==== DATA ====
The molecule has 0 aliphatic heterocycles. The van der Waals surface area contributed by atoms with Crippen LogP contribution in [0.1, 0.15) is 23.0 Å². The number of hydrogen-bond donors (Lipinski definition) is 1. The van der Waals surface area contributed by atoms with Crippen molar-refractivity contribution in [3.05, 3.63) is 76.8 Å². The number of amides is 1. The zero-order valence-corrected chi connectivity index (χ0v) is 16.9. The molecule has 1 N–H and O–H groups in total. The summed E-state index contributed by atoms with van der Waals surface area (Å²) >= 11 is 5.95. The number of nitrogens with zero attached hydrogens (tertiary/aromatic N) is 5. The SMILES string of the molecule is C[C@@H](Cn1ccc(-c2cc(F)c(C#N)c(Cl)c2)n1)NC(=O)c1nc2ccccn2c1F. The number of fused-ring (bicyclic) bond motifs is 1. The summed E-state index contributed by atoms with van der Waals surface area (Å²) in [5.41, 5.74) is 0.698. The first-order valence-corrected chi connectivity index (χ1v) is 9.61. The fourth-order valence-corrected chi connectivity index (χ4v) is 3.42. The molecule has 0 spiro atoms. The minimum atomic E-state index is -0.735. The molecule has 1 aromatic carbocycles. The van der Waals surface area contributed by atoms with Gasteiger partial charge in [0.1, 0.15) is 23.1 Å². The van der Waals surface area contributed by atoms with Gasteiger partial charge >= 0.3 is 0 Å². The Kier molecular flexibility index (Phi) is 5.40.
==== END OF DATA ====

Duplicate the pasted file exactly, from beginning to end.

The molecule has 0 aliphatic heterocycles. The van der Waals surface area contributed by atoms with Crippen LogP contribution in [0.1, 0.15) is 23.0 Å². The number of hydrogen-bond donors (Lipinski definition) is 1. The van der Waals surface area contributed by atoms with Crippen molar-refractivity contribution in [3.05, 3.63) is 76.8 Å². The number of amides is 1. The zero-order valence-corrected chi connectivity index (χ0v) is 16.9. The molecule has 1 N–H and O–H groups in total. The summed E-state index contributed by atoms with van der Waals surface area (Å²) >= 11 is 5.95. The number of nitrogens with zero attached hydrogens (tertiary/aromatic N) is 5. The SMILES string of the molecule is C[C@@H](Cn1ccc(-c2cc(F)c(C#N)c(Cl)c2)n1)NC(=O)c1nc2ccccn2c1F. The number of fused-ring (bicyclic) bond motifs is 1. The summed E-state index contributed by atoms with van der Waals surface area (Å²) in [5.41, 5.74) is 0.698. The first-order valence-corrected chi connectivity index (χ1v) is 9.61. The fourth-order valence-corrected chi connectivity index (χ4v) is 3.42. The molecule has 0 spiro atoms. The minimum atomic E-state index is -0.735. The molecule has 1 aromatic carbocycles. The van der Waals surface area contributed by atoms with Gasteiger partial charge in [0.1, 0.15) is 23.1 Å². The van der Waals surface area contributed by atoms with Gasteiger partial charge >= 0.3 is 0 Å². The Kier molecular flexibility index (Phi) is 5.40.